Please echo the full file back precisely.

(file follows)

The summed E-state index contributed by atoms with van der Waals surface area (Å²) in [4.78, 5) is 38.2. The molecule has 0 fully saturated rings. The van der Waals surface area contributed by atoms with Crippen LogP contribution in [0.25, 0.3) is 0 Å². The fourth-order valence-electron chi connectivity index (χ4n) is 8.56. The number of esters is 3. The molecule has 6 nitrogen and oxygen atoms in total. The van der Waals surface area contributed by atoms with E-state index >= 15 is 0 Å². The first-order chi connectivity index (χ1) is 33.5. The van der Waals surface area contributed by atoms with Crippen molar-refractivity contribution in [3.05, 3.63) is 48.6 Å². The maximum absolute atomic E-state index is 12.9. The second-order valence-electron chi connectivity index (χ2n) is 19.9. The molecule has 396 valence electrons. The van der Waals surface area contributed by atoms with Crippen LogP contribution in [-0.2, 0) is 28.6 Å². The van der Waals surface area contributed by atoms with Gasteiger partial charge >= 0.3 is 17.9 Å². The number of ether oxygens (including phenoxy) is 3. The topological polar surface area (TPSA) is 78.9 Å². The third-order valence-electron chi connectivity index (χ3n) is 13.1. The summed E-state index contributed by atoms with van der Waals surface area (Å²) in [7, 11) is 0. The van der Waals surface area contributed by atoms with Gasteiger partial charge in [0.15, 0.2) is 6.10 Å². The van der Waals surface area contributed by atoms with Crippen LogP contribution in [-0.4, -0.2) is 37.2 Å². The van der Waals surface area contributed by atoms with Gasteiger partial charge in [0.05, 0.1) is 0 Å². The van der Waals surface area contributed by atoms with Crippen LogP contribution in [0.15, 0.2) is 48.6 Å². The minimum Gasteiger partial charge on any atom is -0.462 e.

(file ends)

The summed E-state index contributed by atoms with van der Waals surface area (Å²) in [4.78, 5) is 38.2. The molecule has 0 fully saturated rings. The van der Waals surface area contributed by atoms with Crippen LogP contribution in [0.25, 0.3) is 0 Å². The fourth-order valence-electron chi connectivity index (χ4n) is 8.56. The number of esters is 3. The molecule has 6 nitrogen and oxygen atoms in total. The van der Waals surface area contributed by atoms with E-state index >= 15 is 0 Å². The first-order chi connectivity index (χ1) is 33.5. The van der Waals surface area contributed by atoms with Crippen molar-refractivity contribution in [3.05, 3.63) is 48.6 Å². The maximum absolute atomic E-state index is 12.9. The second-order valence-electron chi connectivity index (χ2n) is 19.9. The molecule has 396 valence electrons. The van der Waals surface area contributed by atoms with Crippen LogP contribution in [-0.2, 0) is 28.6 Å². The van der Waals surface area contributed by atoms with Gasteiger partial charge >= 0.3 is 17.9 Å². The number of ether oxygens (including phenoxy) is 3. The topological polar surface area (TPSA) is 78.9 Å². The third-order valence-electron chi connectivity index (χ3n) is 13.1. The summed E-state index contributed by atoms with van der Waals surface area (Å²) in [7, 11) is 0. The van der Waals surface area contributed by atoms with Gasteiger partial charge in [0.15, 0.2) is 6.10 Å². The van der Waals surface area contributed by atoms with Crippen LogP contribution in [-0.4, -0.2) is 37.2 Å². The van der Waals surface area contributed by atoms with Gasteiger partial charge in [0.05, 0.1) is 0 Å². The van der Waals surface area contributed by atoms with Crippen LogP contribution in [0.15, 0.2) is 48.6 Å². The minimum Gasteiger partial charge on any atom is -0.462 e.